An open label pilot study of a dexmedetomidine-remifentanil-caudal anesthetic for infant lower abdominal/lower extremity surgery: The T REX pilot study

Peter Szmuk, Dean Andropoulos, Francis McGowan, Ansgar Brambrink, Christopher Lee, Katherine J. Lee, Mary Ellen McCann, Yang Liu, Rita Saynhalath, Choon Looi Bong, Brian J. Anderson, Charles Berde, Jurgen C. De Graaff, Nicola Disma, Dean Kurth, Andreas Loepke, Beverley Orser, Daniel I. Sessler, Justin J. Skowno, Britta S. von Ungern-SternbergLaszlo Vutskits, Andrew Davidson

Research output: Contribution to journalArticlepeer-review

34 Citations (Scopus)


Background: Concern over potential neurotoxicity of anesthetics has led to growing interest in prospective clinical trials using potentially less toxic anesthetic regimens, especially for prolonged anesthesia in infants. Preclinical studies suggest that dexmedetomidine may have a reduced neurotoxic profile compared to other conventional anesthetic regimens; however, coadministration with either anesthetic drugs (eg, remifentanil) and/or regional blockade is required to achieve adequate anesthesia for surgery. The feasibility of this pharmacological approach is unknown. The aim of this study was to determine the feasibility of a remifentanil/dexmedetomidine/neuraxial block technique in infants scheduled for surgery lasting longer than 2 hours. Methods: Sixty infants (age 1-12 months) were enrolled at seven centers over 18 months. A caudal local anesthetic block was placed after induction of anesthesia with sevoflurane. Next, an infusion of dexmedetomidine and remifentanil commenced, and the sevoflurane was discontinued. Three different protocols with escalating doses of dexmedetomidine and remifentanil were used. Results: One infant was excluded due to a protocol violation and consent was withdrawn prior to anesthesia in another. The caudal block was unsuccessful in two infants. Of the 56 infants who completed the protocol, 45 (80%) had at least one episode of hypertension (mean arterial pressure >80 mm Hg) and/or movement that required adjusting the anesthesia regimen. In the majority of these cases, the remifentanil and/or dexmedetomidine doses were increased although six infants required rescue 0.3% sevoflurane and one required a propofol bolus. Ten infants had at least one episode of mild hypotension (mean arterial pressure 40-50 mm Hg) and four had at least one episode of moderate hypotension (mean arterial pressure <40 mm Hg). Conclusion: A dexmedetomidine/remifentanil neuraxial anesthetic regimen was effective in 87.5% of infants. These findings can be used as a foundation for designing larger trials that assess alternative anesthetic regimens for anesthetic neurotoxicity in infants.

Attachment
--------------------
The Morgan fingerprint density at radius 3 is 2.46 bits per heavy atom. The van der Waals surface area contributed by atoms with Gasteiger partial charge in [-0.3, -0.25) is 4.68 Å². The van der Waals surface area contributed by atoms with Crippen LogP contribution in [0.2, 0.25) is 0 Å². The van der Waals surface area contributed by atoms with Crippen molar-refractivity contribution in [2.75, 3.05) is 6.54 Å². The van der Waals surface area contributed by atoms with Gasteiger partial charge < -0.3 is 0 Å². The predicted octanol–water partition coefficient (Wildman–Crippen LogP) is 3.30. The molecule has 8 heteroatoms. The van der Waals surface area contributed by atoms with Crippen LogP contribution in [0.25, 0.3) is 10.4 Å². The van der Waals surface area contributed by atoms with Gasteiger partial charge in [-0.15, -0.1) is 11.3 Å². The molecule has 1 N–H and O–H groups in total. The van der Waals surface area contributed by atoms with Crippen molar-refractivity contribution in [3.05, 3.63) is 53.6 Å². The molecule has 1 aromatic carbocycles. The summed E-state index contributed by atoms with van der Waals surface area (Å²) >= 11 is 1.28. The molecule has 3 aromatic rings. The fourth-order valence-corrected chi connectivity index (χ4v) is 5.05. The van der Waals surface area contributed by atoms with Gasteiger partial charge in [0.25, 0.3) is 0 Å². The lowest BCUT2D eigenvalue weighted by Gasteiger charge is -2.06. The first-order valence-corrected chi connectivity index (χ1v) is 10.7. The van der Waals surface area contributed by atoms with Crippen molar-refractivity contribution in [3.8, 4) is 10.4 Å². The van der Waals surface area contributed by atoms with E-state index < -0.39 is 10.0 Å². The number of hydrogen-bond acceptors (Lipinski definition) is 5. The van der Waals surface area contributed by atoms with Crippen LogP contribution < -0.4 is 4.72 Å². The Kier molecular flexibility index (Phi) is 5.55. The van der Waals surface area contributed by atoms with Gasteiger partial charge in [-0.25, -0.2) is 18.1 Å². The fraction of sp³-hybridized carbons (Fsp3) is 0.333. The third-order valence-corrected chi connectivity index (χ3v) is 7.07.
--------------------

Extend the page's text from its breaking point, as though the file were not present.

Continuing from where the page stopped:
Original languageEnglish
Pages (from-to)59-67
Number of pages9
JournalPaediatric Anaesthesia
Issue number1
Publication statusPublished - 1 Jan 2019


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